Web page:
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The Magic of Asking Questions

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A few weeks ago, I was a keynote speaker at a business conference and discussed the topic of leadership in business. As usual, after I completed the speech, I have several of the attendees come up and ask questions, make comments, get photos or hand me their business cards.

One man particularly caught my attention because he looked as if he just experienced a miracle. This gentleman was a business owner who had over one hundred employees. He brought up the title of my speech which was “The Magic of Asking Questions”. He told me that he has been managing people for over twenty years and this is the first time that he realized how wrong he was whenever he had to sit down and discuss a performance or quality problem with a team member. He said these meetings would usually be him telling the employee, at great length, what he or she did wrong, with no information or detail spared. After that, he would continue the meeting explaining what they need to do differently, and basically repeat in detail, the employees job responsibilities including every aspect as to how they should be performing their job. He told me this could take up a whole morning.

This situation is not much different in most every other business. The manager assumes what the deficiencies are and how to resolve them. In this case, he was under the assumption that employees performed poorly because they did not have the right information or knowledge to do it correctly or accurately, so his response was to give them that information. He said it worked sometimes, but in many cases, resulted in the employee repeating the same deficiencies. After a while he would assume the employee was doing this specifically to annoy him or they just didn’t care. Eventually he would terminate the employee because he believed this person was just not a match for his business.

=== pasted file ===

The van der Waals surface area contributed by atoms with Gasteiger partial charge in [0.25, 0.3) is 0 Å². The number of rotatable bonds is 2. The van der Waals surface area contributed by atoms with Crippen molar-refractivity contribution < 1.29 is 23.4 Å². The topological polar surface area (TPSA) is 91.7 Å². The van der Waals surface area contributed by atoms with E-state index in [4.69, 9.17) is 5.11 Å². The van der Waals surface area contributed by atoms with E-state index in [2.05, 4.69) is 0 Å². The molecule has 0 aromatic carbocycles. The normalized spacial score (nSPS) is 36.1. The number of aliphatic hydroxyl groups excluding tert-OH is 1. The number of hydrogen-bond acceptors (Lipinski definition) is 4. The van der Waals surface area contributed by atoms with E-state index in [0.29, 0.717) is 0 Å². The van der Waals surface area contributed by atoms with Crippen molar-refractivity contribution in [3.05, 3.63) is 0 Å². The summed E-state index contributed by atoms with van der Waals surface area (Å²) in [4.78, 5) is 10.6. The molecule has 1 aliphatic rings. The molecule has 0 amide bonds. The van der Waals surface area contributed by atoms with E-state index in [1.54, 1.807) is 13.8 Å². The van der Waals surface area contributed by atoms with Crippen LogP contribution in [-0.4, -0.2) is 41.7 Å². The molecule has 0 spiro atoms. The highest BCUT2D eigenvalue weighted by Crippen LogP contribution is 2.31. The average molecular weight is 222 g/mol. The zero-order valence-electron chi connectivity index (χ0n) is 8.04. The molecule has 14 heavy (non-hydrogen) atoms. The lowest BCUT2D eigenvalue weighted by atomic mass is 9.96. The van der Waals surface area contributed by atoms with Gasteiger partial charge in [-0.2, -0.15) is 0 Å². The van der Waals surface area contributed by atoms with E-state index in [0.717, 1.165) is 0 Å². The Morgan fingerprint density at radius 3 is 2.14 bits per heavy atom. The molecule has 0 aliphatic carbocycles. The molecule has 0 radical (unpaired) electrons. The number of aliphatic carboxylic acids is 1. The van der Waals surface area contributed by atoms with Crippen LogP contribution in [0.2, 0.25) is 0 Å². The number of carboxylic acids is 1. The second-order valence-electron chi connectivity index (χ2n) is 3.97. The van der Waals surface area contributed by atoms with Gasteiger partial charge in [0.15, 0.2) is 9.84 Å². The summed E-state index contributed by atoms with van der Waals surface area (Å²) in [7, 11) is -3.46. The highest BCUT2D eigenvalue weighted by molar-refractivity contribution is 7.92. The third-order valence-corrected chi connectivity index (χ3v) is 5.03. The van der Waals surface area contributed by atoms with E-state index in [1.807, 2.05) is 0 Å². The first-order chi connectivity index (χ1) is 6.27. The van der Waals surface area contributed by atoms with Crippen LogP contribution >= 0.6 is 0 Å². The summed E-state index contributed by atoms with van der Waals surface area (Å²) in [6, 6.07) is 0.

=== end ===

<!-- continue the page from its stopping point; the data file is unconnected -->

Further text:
I find this scenario to be a common mistake among leaders in any business. Rather than trying to identify the root cause of the deficiency, the actual problem is misdiagnosed, and the resulting communication or solution is presented without any consideration or idea as to what is really causing the symptoms.

When I am discussing “The Magic of Questions” I illustrate how to identify the real cause of the performance deficiency in an employee’s performance.  Let me explain this process.

First, anytime a deficiency is noticed, it requires immediate feedback. Do not be one of those people who chooses to avoid a problem and hoping it goes away or just fixes itself. To me, this is like getting a flat tire and instead of pulling over to change the tire, a driver continues down the road, hoping somehow it will go away and get better. Obviously, this is impossible, but this is exactly what it’s like when someone chooses to ignore problems that may be developing in their own business.

When it comes to employee performance problems, it is important to understand, that in order to determine the cause of the deficiency, we need to spend some time actually investigating what is happening. Nothing gets resolved if we immediately put blame on someone or a group and tell them things like, “You need to buckle down, or work harder!” Yeah, I’m sure that will fix it.

Here is how a deficiency at work needs to be handled:

First, you must respond immediately. Do not wait and see how long it can go on or decide you are too busy now. When I say respond immediately, that doesn’t mean we have an emotional outbreak and start screaming and blaming. It simply means that you take a moment to call or text the party involved and ask them what happened. Hopefully this short conversation will take care of it. Should the problem come up again and you realize that a phone call or brief conversation doesn’t fix it, it now requires a one-on-one meeting in your office.